With a résumé like that of Nils Lofgren, one that earns you a spot in the Rock and Roll Hall of Fame, it can be hard to know where to begin. The guitarist and songwriter has been embedded in many places throughout classic rock history, including working with Neil Young throughout the '70s, as founder and frontman of Grin, serving as a continuing member of Bruce Springsteen's E Street Band, and even being in the original three incarnations of Ringo Starr & His All-Starr Band, not to mention the time Lofgren co-wrote 13 songs with Lou Reed, some of which appeared on The Bells.
Throughout it all, Lofgren, now 64, maintained a prolific solo career, which he continues to sustain, although now he shies away from record companies. "I saw the writing on the wall—[record companies are] just like everything else, more of a bureaucracy," he says.
I made the trip out to his quiet, gated Scottsdale ranch, which includes an eight-car garage that his wife Amy transformed into Lofgren's personal studio and practice space. At 5'3" and dressed simply in blue jeans, a black tee and trainers, Lofgren is unassuming as he gives a brief tour around his creative space. One of the many highlights are paintings by the legendary Gonzo artist Ralph Steadman, whom Lofgren met on an airplane and asked to illustrate two album covers: Break Away Angel (2001) and Crooked Line (1992).
Lofgren's show in Tucson at the Rialto Theater will mark exactly 47 years on the road. Sifting through that long tome of history, Lofgren reminisces on his near-mythic past--from meeting Hunter S. Thompson to the specter of death surrounding the recording session for Neil Young's Tonight's the Night, to which Lofgren contributed piano. Despite often working solo throughout his career, Lofgren describes himself as more of a band person.
"When my band Grin broke up, it was a hard thing for all of us, but we made four good records, got good reviews and didn't sell. So finally no record deals, I carried on as a solo artist, which was very uncomfortable for a while," Lofgren says. "[When] I did the After the Gold Rush record with Neil Young, I realized it's fun to go to work with a team of great musicians and not be the boss. My only issues are musical. All the politics, the personalities, all that is taken care of by somebody else. So every time I have a chance to play in somebody else's great band, I recognize its going to be a good thing for me and inspiring and healing and when I come back to my own music, I'm refreshed. Right now, I'm recharged after 26 months with the E Street band, which ended a year ago, I've been doing my own shows again, oh yeah, that's how it goes, being the band leader and a singer. And it's fun."
These days, his solo sets are joined by Greg Varlotta on guitar, keyboards and backup vocals, who Lofgren has been working with for a decade. Lofgren also employs tap dancing, of all things, in his live show.
"It's more the percussive musical school of tap dancing as opposed to the show-and-tell of Broadway," Lofgren says. "So we use Greg as a percussion instrument a couple times in the night ... I do it in the show once in a while. At my worst, it's hilarious. At my best, it's a little musical. Greg is brilliant at it."
Tap dancing antics aren't all that Lofgren is known for, as his 1985 solo album Flip was to be taken literally. "I used to do a back flip off a mini trampoline. I played guitar and jumped off PA stacks and drum risers, just having too much fun," Lofgren recalls. But eventually, those decades of aerobics, accumulated with years of playing basketball and other sports, caught up with the musician.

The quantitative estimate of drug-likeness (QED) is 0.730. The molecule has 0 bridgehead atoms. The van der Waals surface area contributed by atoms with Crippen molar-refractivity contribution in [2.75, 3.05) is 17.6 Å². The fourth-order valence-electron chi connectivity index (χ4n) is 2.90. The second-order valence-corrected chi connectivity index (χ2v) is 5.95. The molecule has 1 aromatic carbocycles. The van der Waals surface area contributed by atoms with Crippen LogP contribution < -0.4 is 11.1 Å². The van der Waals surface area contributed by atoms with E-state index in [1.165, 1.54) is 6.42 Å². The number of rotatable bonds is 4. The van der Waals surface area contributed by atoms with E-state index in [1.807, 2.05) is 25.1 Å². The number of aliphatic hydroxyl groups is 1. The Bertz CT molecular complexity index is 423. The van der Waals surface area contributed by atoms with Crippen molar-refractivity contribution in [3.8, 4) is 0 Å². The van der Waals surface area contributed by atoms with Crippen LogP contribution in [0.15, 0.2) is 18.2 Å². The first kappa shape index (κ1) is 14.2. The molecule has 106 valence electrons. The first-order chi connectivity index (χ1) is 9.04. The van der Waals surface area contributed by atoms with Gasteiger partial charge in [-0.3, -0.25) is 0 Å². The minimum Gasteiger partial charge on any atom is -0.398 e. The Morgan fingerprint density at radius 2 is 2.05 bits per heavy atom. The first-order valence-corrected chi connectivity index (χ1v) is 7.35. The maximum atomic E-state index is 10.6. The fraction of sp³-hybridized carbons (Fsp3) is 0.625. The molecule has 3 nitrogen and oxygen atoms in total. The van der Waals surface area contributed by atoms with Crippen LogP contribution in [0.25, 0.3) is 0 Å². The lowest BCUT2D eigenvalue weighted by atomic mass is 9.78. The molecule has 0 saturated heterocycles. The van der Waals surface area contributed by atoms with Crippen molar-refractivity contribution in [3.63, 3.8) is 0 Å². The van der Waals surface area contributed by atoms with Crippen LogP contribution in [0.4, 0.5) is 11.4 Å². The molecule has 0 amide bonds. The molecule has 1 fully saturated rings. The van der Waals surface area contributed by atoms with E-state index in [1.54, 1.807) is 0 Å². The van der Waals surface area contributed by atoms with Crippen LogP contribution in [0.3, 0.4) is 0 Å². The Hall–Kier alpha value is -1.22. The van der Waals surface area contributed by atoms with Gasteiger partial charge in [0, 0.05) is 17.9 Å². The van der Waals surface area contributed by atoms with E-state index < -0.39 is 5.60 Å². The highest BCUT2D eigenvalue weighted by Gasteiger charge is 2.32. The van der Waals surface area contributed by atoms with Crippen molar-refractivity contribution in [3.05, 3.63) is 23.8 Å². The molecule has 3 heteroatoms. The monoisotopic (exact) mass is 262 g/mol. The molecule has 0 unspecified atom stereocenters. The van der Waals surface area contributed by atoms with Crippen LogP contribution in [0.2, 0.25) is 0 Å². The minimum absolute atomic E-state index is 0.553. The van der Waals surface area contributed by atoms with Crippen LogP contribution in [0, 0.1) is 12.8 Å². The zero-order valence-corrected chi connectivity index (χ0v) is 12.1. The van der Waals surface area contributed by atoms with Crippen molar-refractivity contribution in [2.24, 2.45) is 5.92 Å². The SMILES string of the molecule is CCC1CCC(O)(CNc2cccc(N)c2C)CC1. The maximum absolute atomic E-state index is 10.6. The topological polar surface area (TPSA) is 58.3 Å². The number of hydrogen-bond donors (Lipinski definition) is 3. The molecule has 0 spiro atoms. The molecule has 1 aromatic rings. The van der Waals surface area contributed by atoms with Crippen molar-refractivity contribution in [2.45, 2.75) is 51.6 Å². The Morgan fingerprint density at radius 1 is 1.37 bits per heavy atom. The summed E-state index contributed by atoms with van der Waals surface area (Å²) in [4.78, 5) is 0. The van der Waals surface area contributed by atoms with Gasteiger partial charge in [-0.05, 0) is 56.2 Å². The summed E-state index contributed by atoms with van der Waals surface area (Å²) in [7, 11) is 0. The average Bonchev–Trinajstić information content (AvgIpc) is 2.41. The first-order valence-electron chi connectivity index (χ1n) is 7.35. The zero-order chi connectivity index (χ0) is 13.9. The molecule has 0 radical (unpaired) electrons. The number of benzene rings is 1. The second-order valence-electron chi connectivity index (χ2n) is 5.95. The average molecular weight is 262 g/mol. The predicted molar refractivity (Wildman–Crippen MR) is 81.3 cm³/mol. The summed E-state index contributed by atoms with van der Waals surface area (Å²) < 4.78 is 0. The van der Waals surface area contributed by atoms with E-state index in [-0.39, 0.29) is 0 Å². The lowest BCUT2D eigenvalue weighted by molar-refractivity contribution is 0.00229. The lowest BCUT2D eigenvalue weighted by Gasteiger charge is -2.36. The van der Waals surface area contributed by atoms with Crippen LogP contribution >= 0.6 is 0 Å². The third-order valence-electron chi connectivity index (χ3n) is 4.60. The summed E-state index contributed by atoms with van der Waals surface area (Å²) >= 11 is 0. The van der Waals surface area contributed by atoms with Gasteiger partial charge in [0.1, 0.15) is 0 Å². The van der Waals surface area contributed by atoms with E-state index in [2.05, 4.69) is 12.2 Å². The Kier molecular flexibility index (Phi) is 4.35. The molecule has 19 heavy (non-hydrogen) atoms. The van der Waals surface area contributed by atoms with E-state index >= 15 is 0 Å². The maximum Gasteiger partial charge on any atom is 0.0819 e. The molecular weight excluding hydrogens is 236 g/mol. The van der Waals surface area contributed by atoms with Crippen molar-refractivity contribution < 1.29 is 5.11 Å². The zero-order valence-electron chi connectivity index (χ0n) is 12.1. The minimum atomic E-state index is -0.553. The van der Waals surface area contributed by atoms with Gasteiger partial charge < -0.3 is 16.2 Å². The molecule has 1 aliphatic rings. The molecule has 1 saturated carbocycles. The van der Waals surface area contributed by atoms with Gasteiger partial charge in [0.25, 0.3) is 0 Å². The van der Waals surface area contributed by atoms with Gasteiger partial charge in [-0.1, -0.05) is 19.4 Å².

"I destroyed all the cartilage in both hips. There was none left. They were both bone on bone, just rubbing," Lofgren recalls. In 2008, he had double hip replacement surgery, but was back on his feet soon—three months later he played the Super Bowl with Bruce Springsteen and the E Street Band, which led into the Working on a Dream Tour. "I was very lucky the Super Bowl was a twelve-minute performance," Lofgren says. "I would have been hard pressed to do a whole show."
Lofgren describes his life these days as comfortable, but far from complacent—he would never dream of giving up going on the road. Even if he won the lottery, he says, he would still need to perform, recalling the time that Ringo Starr called him up, asking him to join His All-Starr Band.
"In '89, [Starr] called me and he said, 'I'm putting the first band together since the Beatles. I just have to go play,'" Lofgren says. "Even he was making that discovery. Look, I got money, I'm famous, I have a body of work, maybe the best body of recorded music in history, arguably, and something's missing. It was so hilarious and beautiful to hear him on the phone just say, 'you know what I'm a drummer. I need to go play drums' ... It was interesting to see that kind of self-awareness. It was beautiful to help him actualize that self-awareness moment where this is not enough. I need to go be a drummer. So that's always stuck with me."
Last year, Fantasy Records put out Face The Music, a ten-disc boxed set that examined Lofgren's illustrious 45 years of recordings, handpicked by the musician himself. These days, Lofgren is looking to write and record again, including revisiting some songs co-written with Lou Reed that weren't released.
"I really feel blessed that we have some songs that haven't seen the light of day that we wrote together that I'm going to try to dust off," he says. "I don't know what the record will be. I'll just see what comes up.".